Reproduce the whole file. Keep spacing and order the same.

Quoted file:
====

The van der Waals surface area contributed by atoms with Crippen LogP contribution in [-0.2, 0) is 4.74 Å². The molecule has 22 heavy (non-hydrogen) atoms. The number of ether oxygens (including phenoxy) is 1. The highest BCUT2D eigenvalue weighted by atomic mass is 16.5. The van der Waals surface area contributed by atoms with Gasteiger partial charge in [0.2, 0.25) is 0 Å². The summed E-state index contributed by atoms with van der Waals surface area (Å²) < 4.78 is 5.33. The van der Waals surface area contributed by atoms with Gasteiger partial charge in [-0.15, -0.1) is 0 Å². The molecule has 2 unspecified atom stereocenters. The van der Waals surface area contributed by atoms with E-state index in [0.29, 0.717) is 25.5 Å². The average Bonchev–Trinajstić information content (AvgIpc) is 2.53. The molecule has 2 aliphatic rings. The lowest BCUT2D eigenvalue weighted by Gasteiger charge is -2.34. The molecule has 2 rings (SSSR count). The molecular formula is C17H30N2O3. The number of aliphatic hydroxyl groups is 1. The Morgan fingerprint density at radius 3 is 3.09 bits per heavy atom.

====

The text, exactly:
The van der Waals surface area contributed by atoms with Crippen LogP contribution in [-0.2, 0) is 4.74 Å². The molecule has 22 heavy (non-hydrogen) atoms. The number of ether oxygens (including phenoxy) is 1. The highest BCUT2D eigenvalue weighted by atomic mass is 16.5. The van der Waals surface area contributed by atoms with Gasteiger partial charge in [0.2, 0.25) is 0 Å². The summed E-state index contributed by atoms with van der Waals surface area (Å²) < 4.78 is 5.33. The van der Waals surface area contributed by atoms with Gasteiger partial charge in [-0.15, -0.1) is 0 Å². The molecule has 2 unspecified atom stereocenters. The van der Waals surface area contributed by atoms with E-state index in [0.29, 0.717) is 25.5 Å². The average Bonchev–Trinajstić information content (AvgIpc) is 2.53. The molecule has 2 aliphatic rings. The lowest BCUT2D eigenvalue weighted by Gasteiger charge is -2.34. The molecule has 2 rings (SSSR count). The molecular formula is C17H30N2O3. The number of aliphatic hydroxyl groups is 1. The Morgan fingerprint density at radius 3 is 3.09 bits per heavy atom.